NASHVILLE “does not have the reputation it deserves” in healthcare IT, said Mike Schatzlein, president and CEO of St. Thomas Health in Nashville, and market leader for parent Ascension Health.
Nonetheless, the city could become a candidate to play a major role in creating standards for much-needed interoperability among healthcare information technology systems, said Ed Cantwell, who is chief operating officer of the 15-month-old Center for Medical Interoperability (CMI).
The Center was “created with funding from the Gary and Mary West Foundation, and personnel and technology from the Gary and Mary West Health Institute,” according to information online.
Both men spoke yesterday in Nashville, as part of a panel discussion during the annual meeting of LifeScience Tennessee, held at the DoubleTree Hotel.
Schatzlein said during yesterday’s panel discussion that “the lab needs to be in Nashville” and noted that the Nashville Area Chamber of Commerce is involved in preparations for recruiting the CMI lab to Nashville.
Representatives of the Chamber, Metro/Nashville economic-development staff, and the closely allied Nashville Technology Council declined to comment today on the matter; and, Nashville Health Care Council staff have not yet responded. This story will be updated, as warranted.
The West Health Institute has previously estimated that achieving needed interoperability could save the nation $30BN per year in improved patient care and safety, and related savings.
Asked after the panel discussion to elaborate on Nashville’s prospects, Cantwell declined to provides details for publication, saying only that it is early in the process and the idea has met with great interest in Nashville, as well as in some other cities.
A representative of the West Health Institute, which has an investment in Brentwood-based Change:Healthcare, also declined comment for publication.
Cantwell, who chose to become a Nashville resident about a year ago, told about 100 lifesciences executives that though “Nashville is not seen as a healthcare IT cluster,” as some other cities are, the nation, the healthcare industry and CMI, itself, “need a region of the United States to step up and say that Healthcare is going to be more connected.”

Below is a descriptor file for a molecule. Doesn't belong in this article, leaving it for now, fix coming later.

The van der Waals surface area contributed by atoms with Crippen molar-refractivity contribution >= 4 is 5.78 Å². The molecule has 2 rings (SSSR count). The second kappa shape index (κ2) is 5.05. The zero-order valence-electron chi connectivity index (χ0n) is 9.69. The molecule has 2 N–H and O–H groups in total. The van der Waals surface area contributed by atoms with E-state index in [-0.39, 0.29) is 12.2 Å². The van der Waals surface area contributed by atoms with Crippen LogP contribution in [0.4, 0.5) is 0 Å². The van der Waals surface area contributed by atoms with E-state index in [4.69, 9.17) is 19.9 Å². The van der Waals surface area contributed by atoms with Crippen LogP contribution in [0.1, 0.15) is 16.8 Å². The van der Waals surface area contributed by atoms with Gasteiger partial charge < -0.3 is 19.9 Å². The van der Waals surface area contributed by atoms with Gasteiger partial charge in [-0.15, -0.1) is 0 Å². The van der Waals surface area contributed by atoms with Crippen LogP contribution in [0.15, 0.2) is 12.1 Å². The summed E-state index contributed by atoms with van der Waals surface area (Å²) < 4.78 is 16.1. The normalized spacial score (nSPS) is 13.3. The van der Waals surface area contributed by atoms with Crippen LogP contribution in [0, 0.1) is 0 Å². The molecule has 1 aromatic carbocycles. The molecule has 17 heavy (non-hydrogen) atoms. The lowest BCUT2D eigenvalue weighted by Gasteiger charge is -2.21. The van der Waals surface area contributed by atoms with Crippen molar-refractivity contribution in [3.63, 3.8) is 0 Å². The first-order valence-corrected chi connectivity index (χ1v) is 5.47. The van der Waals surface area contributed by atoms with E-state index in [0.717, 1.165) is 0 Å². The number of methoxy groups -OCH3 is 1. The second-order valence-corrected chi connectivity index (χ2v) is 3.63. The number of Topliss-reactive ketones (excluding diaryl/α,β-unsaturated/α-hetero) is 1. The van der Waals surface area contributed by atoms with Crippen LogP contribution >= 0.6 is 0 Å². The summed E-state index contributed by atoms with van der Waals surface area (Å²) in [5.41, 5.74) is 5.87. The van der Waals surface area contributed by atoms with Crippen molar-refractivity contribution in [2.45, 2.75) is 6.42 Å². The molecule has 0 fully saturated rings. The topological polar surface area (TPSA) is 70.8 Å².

Panelist Cantwell told his audience yesterday that he is actively seeking to recruit CMI members and board members from among Nashville-based healthcare systems such as CHS, HCA and at least a dozen others.
He stressed that the healthcare operational expertise here and the “procurement power” of such companies are among factors that make Nashville a very competitive candidate for an interoperability laboratory of yet-to-be determined scope.
Sources told VNC today that Nashville is likely to compete for CMI’s “center of excellence” on interoperability with such cities as San Diego, Atlanta, Chicago and the Washington, D.C. area, among others.
The mission of such a lab would be to enlist providers in developing protocols and other standards for interoperability of medical devices, IT systems and, eventually, electronic medical records, Cantwell said yesterday.
One source noted that creating widely adopted standards for any industry vertical is a potentially daunting task, one made particularly challenging by the complexities of healthcare delivery, across the care continuum.
Another source told VNC that CMI’s selection of a city or region with a heavy concentration of hospitals and other providers is likely to come during 1H 2015, with a process for competitively selecting the winning region likely to be designed in the first quarter of the year. Cantwell, said the source, will not make the selection, unilaterally.
VNC also understands that Cantwell is recruiting not only dues-paying members for the organization, but has begun to recruit board members, with announcements of some of each likely in the near future.
Tod Fetherling, an entrepreneur now launching Perceptive Health, as well as a former CEO of the Nashville Technology Council, said that CMI is “definitely a group that we want to have in Nashville.”
CMI’s initial interoperability work would necessarily stop short of producing “the Holy Grail” — standards that create one seamless, interoperable healthcare information system, from the bedside realtime to the EMR/EHR, said Fetherling.
However, he said, as that work progresses, it could have enormous impact in averting healthcare errors that can lead to patient deaths, while reducing healthcare costs, and solidifying Nashville’s role in the global healthcare sector.
Fetherling noted that healthcare IT standards are “disjointed” for many reasons, including the fact that some device and system manufacturers to varying degrees impede interoperability due to some of the techniques they use for protecting their intellectual property. VNC